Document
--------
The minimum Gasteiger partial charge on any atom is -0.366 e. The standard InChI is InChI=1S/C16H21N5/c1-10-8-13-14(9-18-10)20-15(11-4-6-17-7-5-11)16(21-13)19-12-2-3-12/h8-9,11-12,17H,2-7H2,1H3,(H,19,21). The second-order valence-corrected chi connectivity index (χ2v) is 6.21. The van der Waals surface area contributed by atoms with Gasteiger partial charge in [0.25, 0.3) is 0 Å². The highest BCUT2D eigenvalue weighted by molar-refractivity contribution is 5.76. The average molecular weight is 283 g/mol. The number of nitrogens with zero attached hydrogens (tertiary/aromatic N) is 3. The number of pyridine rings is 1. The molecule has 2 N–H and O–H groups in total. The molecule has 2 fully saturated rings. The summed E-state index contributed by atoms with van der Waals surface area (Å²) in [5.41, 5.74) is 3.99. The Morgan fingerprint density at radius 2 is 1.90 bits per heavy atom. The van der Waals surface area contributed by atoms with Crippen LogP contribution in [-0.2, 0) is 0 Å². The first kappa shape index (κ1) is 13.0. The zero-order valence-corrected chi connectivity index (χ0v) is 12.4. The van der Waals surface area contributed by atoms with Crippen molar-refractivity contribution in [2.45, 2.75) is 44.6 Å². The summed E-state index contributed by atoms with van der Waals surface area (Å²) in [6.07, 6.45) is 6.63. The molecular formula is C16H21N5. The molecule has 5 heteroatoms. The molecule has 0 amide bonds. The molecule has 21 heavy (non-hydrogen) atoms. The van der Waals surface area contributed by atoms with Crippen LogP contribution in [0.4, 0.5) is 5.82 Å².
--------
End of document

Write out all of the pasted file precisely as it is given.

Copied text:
The minimum Gasteiger partial charge on any atom is -0.366 e. The standard InChI is InChI=1S/C16H21N5/c1-10-8-13-14(9-18-10)20-15(11-4-6-17-7-5-11)16(21-13)19-12-2-3-12/h8-9,11-12,17H,2-7H2,1H3,(H,19,21). The second-order valence-corrected chi connectivity index (χ2v) is 6.21. The van der Waals surface area contributed by atoms with Gasteiger partial charge in [0.25, 0.3) is 0 Å². The highest BCUT2D eigenvalue weighted by molar-refractivity contribution is 5.76. The average molecular weight is 283 g/mol. The number of nitrogens with zero attached hydrogens (tertiary/aromatic N) is 3. The number of pyridine rings is 1. The molecule has 2 N–H and O–H groups in total. The molecule has 2 fully saturated rings. The summed E-state index contributed by atoms with van der Waals surface area (Å²) in [5.41, 5.74) is 3.99. The Morgan fingerprint density at radius 2 is 1.90 bits per heavy atom. The van der Waals surface area contributed by atoms with Crippen LogP contribution in [-0.2, 0) is 0 Å². The first kappa shape index (κ1) is 13.0. The zero-order valence-corrected chi connectivity index (χ0v) is 12.4. The van der Waals surface area contributed by atoms with Crippen molar-refractivity contribution in [2.45, 2.75) is 44.6 Å². The summed E-state index contributed by atoms with van der Waals surface area (Å²) in [6.07, 6.45) is 6.63. The molecular formula is C16H21N5. The molecule has 5 heteroatoms. The molecule has 0 amide bonds. The molecule has 21 heavy (non-hydrogen) atoms. The van der Waals surface area contributed by atoms with Crippen LogP contribution in [0.4, 0.5) is 5.82 Å².